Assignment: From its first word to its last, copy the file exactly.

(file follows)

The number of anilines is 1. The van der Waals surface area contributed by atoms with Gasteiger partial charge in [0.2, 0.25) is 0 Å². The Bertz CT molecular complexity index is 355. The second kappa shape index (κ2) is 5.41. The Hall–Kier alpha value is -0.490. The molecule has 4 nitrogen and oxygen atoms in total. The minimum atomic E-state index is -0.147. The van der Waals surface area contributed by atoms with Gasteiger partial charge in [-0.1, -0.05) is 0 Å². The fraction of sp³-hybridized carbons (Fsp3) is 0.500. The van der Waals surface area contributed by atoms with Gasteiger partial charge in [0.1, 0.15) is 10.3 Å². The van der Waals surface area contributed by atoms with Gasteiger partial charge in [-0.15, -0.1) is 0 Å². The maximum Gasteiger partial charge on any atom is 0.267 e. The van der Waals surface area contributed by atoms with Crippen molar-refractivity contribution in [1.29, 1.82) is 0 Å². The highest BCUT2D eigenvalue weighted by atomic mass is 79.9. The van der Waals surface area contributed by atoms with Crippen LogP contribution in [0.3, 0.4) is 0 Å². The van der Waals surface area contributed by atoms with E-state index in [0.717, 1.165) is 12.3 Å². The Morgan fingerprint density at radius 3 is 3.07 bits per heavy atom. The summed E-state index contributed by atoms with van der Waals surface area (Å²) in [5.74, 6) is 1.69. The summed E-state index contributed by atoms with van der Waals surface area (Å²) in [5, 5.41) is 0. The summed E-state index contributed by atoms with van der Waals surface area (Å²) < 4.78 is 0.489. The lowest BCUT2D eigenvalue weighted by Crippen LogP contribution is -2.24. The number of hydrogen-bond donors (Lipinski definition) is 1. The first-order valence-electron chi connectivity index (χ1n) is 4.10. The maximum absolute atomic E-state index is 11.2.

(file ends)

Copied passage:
The number of anilines is 1. The van der Waals surface area contributed by atoms with Gasteiger partial charge in [0.2, 0.25) is 0 Å². The Bertz CT molecular complexity index is 355. The second kappa shape index (κ2) is 5.41. The Hall–Kier alpha value is -0.490. The molecule has 4 nitrogen and oxygen atoms in total. The minimum atomic E-state index is -0.147. The van der Waals surface area contributed by atoms with Gasteiger partial charge in [-0.1, -0.05) is 0 Å². The fraction of sp³-hybridized carbons (Fsp3) is 0.500. The van der Waals surface area contributed by atoms with Gasteiger partial charge in [0.1, 0.15) is 10.3 Å². The van der Waals surface area contributed by atoms with Gasteiger partial charge in [-0.15, -0.1) is 0 Å². The maximum Gasteiger partial charge on any atom is 0.267 e. The van der Waals surface area contributed by atoms with Crippen molar-refractivity contribution in [1.29, 1.82) is 0 Å². The highest BCUT2D eigenvalue weighted by atomic mass is 79.9. The van der Waals surface area contributed by atoms with Crippen LogP contribution in [0.3, 0.4) is 0 Å². The van der Waals surface area contributed by atoms with E-state index in [0.717, 1.165) is 12.3 Å². The Morgan fingerprint density at radius 3 is 3.07 bits per heavy atom. The summed E-state index contributed by atoms with van der Waals surface area (Å²) in [5.74, 6) is 1.69. The summed E-state index contributed by atoms with van der Waals surface area (Å²) in [5, 5.41) is 0. The summed E-state index contributed by atoms with van der Waals surface area (Å²) < 4.78 is 0.489. The lowest BCUT2D eigenvalue weighted by Crippen LogP contribution is -2.24. The number of hydrogen-bond donors (Lipinski definition) is 1. The first-order valence-electron chi connectivity index (χ1n) is 4.10. The maximum absolute atomic E-state index is 11.2.